We’ve all heard the stories: good people, wanting to do the right thing and getting scammed. The police log lists fraud all too often.
Falling for a scam is easy. A phone call or an email might ask for private information. Perhaps you get word that a grandchild is in peril and needs cash, a con known as the grandparent scam.
If you are at all concerned that the request is not legitimate, “at the end of the day, the biggest advice we can give is don’t hesitate to call the police,” said Lt. Brian H. Goldman of the Concord Police Department. They can double check the callers and make sure the request is real, before any money or information changes hands.
“That’s what we’re here for. We’re happy to take those reports,” he said.
“People want to be trusting,” Goldman said, but some may hesitate to report a problem out of embarrassment. The sooner a possible scam is reported, the better the outcome.
If a victim of a money scam contacts their bank or credit card company, they are also told to contact the police.
“These kinds of crimes can be very, very much involved,” Goldman said. Investigating financial crimes might involve following a money trail to fake accounts or overseas accounts.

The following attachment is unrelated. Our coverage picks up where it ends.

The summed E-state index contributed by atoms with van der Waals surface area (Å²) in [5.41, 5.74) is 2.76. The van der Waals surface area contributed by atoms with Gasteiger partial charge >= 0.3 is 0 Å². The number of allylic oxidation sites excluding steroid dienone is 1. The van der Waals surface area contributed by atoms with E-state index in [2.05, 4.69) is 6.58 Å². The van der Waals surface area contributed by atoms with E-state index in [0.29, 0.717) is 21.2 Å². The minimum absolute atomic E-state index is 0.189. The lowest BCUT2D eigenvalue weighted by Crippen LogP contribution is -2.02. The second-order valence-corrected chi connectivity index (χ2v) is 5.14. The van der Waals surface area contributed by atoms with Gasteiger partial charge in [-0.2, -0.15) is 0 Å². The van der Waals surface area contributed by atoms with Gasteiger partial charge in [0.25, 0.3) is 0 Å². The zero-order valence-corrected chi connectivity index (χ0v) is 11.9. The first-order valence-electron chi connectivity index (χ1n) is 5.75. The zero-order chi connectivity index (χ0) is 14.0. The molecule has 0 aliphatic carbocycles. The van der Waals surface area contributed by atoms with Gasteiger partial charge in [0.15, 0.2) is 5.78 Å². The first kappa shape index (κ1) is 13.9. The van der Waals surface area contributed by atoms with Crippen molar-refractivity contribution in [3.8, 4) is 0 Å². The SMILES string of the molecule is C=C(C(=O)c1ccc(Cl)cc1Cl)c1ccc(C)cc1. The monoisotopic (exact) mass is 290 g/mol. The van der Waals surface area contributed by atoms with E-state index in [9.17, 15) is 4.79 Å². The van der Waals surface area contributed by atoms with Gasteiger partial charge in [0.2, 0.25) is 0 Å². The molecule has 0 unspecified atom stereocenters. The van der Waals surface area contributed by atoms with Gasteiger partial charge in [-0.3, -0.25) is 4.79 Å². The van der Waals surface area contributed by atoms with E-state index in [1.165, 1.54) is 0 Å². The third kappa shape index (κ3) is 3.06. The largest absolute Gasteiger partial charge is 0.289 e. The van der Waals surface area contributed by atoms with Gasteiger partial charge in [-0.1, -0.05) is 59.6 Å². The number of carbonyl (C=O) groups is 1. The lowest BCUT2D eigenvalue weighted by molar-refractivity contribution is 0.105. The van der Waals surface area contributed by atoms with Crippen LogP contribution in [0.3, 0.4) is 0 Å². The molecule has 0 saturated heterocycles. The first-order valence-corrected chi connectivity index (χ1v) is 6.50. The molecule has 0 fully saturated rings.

One of the Concord detectives has ties with the Secret Service to help follow the money trail. They may be able to stop the money transfers from going through, Goldman said.
Other scams ask for cash in hand. “It’s hard to get cash back,” Goldman warned.
In Concord, police detectives make rounds to the banks, asking them to notify the police if someone withdraws a lot of money. Banks will not always ask why a large withdrawal was made, he said.
A few times, the department has set up, hoping to catch someone while they are picking up money. Usually, they discover a courier, not the criminal.
For one crime, the department “was able to get a little bit lucky,” Goldman said. Working with another community, the police caught the alleged wrongdoer and piggy-backed the Concord crimes with the crimes in the other community.